Excellent alalysis, however this needs to be continually followed up. There is considerable differing designs of headlamps too and so many differing designs of bulb and fittings into the headlamps it might be interesting to compare reflector types and projector units. – and some car manufacturers seem to continuously produce their vehicles with poor headlights (with the same power useage!!).

Mike Roger
3 years ago

Thanks for Sharing this Blog!!!

Jim Conlon
3 years ago

I agree with your summing up of led bulbs 100% . I have tried 3 different types of these led H7 bulbs as the head beam and dims on my Kia ceed are poor to say the least.. None of the bulbs I tried could direct the light properly when installed into the lamp . Light was projected every where other than where it was supposed to be.. I ended up installing HID kit for both heads and dims.. A brilliant job… 5000K…55watt… Jim from rep of Ireland.

Moritz P
1 year ago

Fully agree. Xenon is best replacement for halogen. But how does a projector lens led compare?

3 years ago

i work on Porsche and some customers complain about the dim lighting on the 718 boxster model, which i must admit is correct, the vehicle in question is fitted with Phillips H7 5j11 12v 55 watt bulb this upgrade you talk about for the H7, how much more heat does this bulb throw out i ask because the lamp on this Porsche is mostly plastic with a plastic lens, will the upgrade cause any problems with the lens being plastic? thank you for your time regards ronnie

3 years ago
Reply to  ronnie

LED’s both consume less power than the halogen bulb and are more efficient so produce less heat. You will have less not more heat so it will not be an issue. I have uprated the Halogens to LED in my Porsche Macan (H7 and H15) and no issues. However, Many will give you bulb failure or flicker errors. The Philips don’t and work well.

3 years ago

lumen claim is calculated based on the voltage. Lumen values are just a measure of the total light emitted. it is an LED exclusive arc beam technology driver. It is good information. I have no knowledge about the LED Lumens. Your article read after that my clear all doubt.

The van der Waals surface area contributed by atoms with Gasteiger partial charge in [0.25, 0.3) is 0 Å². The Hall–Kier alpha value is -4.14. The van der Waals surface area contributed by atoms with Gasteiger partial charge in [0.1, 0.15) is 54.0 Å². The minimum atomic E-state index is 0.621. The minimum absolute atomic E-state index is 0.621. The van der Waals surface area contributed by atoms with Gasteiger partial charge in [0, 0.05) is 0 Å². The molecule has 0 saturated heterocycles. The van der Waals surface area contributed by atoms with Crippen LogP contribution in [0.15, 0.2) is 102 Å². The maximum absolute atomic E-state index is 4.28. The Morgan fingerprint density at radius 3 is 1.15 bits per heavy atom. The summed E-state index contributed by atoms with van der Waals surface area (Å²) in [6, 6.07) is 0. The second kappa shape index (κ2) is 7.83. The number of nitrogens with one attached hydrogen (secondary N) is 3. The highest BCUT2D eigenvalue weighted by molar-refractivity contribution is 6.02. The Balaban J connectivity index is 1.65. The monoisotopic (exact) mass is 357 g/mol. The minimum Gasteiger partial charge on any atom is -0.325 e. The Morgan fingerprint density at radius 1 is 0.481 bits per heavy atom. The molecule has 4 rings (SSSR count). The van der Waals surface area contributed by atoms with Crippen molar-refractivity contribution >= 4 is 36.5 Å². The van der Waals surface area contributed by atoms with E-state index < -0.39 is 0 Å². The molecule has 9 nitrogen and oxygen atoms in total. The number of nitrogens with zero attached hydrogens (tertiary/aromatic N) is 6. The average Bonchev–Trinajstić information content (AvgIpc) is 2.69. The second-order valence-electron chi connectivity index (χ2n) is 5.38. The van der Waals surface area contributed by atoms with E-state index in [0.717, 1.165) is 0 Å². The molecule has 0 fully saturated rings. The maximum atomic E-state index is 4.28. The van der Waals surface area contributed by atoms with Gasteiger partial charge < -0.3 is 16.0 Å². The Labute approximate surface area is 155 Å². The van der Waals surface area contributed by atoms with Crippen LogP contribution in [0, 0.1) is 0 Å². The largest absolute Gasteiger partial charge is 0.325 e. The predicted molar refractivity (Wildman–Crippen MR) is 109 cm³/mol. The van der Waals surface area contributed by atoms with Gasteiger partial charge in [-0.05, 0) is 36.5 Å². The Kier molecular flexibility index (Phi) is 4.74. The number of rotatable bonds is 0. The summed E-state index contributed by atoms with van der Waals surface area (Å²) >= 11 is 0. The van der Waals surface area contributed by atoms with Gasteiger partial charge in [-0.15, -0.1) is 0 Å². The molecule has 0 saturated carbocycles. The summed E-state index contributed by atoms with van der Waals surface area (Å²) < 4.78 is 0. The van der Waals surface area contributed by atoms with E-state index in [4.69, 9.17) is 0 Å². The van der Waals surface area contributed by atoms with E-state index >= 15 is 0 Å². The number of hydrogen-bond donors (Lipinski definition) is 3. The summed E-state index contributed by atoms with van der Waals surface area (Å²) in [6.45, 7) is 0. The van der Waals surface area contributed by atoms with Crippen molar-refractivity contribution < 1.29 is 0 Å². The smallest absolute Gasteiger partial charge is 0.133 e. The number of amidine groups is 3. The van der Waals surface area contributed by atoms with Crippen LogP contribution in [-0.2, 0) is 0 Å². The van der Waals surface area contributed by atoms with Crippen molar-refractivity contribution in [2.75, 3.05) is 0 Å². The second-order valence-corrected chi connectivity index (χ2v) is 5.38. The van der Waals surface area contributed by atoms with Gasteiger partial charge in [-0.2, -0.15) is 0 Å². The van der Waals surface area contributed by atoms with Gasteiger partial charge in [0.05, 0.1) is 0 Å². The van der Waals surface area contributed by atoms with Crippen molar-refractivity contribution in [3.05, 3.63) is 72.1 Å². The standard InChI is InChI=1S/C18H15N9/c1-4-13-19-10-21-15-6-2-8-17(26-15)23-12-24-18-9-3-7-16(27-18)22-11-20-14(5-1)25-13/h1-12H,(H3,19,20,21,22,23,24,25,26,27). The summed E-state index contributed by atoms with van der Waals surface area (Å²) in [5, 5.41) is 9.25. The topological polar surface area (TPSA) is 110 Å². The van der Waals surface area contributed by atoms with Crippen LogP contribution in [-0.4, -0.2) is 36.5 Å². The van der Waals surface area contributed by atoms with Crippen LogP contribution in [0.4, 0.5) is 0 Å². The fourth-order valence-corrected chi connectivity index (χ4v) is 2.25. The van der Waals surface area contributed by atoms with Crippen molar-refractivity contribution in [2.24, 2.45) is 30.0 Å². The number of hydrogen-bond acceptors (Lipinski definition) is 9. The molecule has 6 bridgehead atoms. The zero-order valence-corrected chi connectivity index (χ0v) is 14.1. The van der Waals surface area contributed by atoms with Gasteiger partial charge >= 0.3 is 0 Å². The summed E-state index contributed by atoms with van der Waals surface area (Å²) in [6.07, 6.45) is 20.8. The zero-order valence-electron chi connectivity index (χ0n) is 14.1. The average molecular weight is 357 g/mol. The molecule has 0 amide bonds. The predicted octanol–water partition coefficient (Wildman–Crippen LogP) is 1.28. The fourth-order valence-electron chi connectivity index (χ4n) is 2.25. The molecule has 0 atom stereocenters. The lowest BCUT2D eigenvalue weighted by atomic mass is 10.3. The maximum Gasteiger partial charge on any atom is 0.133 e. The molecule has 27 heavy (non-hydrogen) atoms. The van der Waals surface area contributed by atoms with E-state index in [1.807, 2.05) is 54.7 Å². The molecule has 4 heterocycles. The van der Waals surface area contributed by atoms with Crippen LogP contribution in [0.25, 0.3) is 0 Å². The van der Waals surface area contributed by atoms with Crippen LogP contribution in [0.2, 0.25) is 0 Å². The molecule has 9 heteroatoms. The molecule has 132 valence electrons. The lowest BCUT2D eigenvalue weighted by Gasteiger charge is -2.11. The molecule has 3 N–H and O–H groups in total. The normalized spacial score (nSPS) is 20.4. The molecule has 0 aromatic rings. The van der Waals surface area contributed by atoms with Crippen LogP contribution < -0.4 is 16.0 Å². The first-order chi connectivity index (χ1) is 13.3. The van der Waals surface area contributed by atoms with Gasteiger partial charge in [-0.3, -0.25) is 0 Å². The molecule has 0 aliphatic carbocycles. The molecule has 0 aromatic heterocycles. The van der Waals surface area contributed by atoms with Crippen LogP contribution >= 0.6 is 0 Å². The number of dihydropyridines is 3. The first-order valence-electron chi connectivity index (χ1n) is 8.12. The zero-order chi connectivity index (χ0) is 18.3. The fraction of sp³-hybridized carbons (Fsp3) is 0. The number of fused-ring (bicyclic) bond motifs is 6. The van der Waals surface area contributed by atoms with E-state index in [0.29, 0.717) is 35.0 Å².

Chris F.
3 years ago

This was one of the best, unbiased reviews that I’ve read so far!! Put into layman’s terms and showing where the proper hotspots should be. I have Nighteye h4’s in my ’02 Acura EL and it’s made me take a seconded look. They’re pretty good,except for the fact that some people will give me a honk, presumably due to them being slightly blinded. So,after reading your article, I’ve made a decision to do some research on purchasing better LED or look into HID bulbs.

Thanks for putting this into a better way to see the differences between the different types of bulbs. Cheers,Chris F. from Victoria BC 🇨🇦

Phil M
4 years ago

Interesting read, also the read on MOT’s concerning LED’s front and rear, I have fitted all LED’s from ABD on the rear of my 2006 R26 Renault Megane F1, MOT passed last year with all rear LED lights fitted, yes they are much brighter, I feel more safer driving, as prior standard Halogen light bulbs were not bright enough, had 2 rear end minor shunts where both drives said they didn’t see my brake lights. Since fitting the top branded LED’s, more driver’s stay well back, safe I would say and yes they are super bright. Driving in front and behind more high end cars and they obviously have standard LED lights which on some models I would say are blinding in rear view mirror and also oncoming traffic. This is a difficult one to advise what or who is correct on fitting LED lighting to a vehicle. It’s an open book at present in my opinion. All my front lights have Halogen bulbs fitted, projector lights and I am not 100% comfortable applying LED lights due to all I have read, also the fact changing front light bulbs on a Renault Megane 2006 hatchback is not an easy task.

3 years ago
Reply to  Phil M

God help all traffic in front of led light when its misty or water is on the screen of the vehicle in front. Light reflects off the drops at all sorts of angles creating a far more spreading glare, and that was “just” from halogen fog lights after it stopped raining – i know, but many drivers use their fog lights in the rain and blind the hell out of everyone, and the driver had forgotten to turn off their foglights when it stopped raining too. Now with leds, its nightmarish. Its like a fog all the time The led driver can see alright and sod the rest of em. I think the authors made a good observation about seeing in the dark. High contrast blocks your vision into the dark spots. And superbright hot spots can blind others as well create high contrast for you. You wonder if the design of bulbs needs reworking to lower the beam and project it further forward in kind of low wider cone extending forward but not up. The height of projection is half the problem.

4 years ago